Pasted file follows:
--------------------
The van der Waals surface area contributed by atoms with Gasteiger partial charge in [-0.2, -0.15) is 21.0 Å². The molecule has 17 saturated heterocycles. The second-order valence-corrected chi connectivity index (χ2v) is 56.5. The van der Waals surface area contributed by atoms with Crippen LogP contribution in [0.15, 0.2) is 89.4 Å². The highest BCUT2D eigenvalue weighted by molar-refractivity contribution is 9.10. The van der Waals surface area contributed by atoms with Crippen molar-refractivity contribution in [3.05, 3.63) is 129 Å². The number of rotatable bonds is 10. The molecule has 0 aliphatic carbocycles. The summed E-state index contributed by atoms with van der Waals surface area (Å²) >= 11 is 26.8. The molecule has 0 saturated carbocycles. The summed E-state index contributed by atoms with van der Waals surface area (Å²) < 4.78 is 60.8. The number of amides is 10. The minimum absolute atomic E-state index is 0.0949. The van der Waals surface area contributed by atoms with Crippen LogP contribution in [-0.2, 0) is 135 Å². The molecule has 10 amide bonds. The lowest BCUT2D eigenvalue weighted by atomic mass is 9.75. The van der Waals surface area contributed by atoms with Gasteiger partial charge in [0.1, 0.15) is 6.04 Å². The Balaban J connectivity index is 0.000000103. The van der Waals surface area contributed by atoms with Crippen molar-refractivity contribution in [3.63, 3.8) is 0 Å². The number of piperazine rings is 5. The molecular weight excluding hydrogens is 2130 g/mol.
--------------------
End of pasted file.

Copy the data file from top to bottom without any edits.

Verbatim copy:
The van der Waals surface area contributed by atoms with Gasteiger partial charge in [-0.2, -0.15) is 21.0 Å². The molecule has 17 saturated heterocycles. The second-order valence-corrected chi connectivity index (χ2v) is 56.5. The van der Waals surface area contributed by atoms with Crippen LogP contribution in [0.15, 0.2) is 89.4 Å². The highest BCUT2D eigenvalue weighted by molar-refractivity contribution is 9.10. The van der Waals surface area contributed by atoms with Crippen molar-refractivity contribution in [3.05, 3.63) is 129 Å². The number of rotatable bonds is 10. The molecule has 0 aliphatic carbocycles. The summed E-state index contributed by atoms with van der Waals surface area (Å²) >= 11 is 26.8. The molecule has 0 saturated carbocycles. The summed E-state index contributed by atoms with van der Waals surface area (Å²) < 4.78 is 60.8. The number of amides is 10. The minimum absolute atomic E-state index is 0.0949. The van der Waals surface area contributed by atoms with Crippen LogP contribution in [-0.2, 0) is 135 Å². The molecule has 10 amide bonds. The lowest BCUT2D eigenvalue weighted by atomic mass is 9.75. The van der Waals surface area contributed by atoms with Gasteiger partial charge in [0.1, 0.15) is 6.04 Å². The Balaban J connectivity index is 0.000000103. The van der Waals surface area contributed by atoms with Crippen molar-refractivity contribution in [3.63, 3.8) is 0 Å². The number of piperazine rings is 5. The molecular weight excluding hydrogens is 2130 g/mol.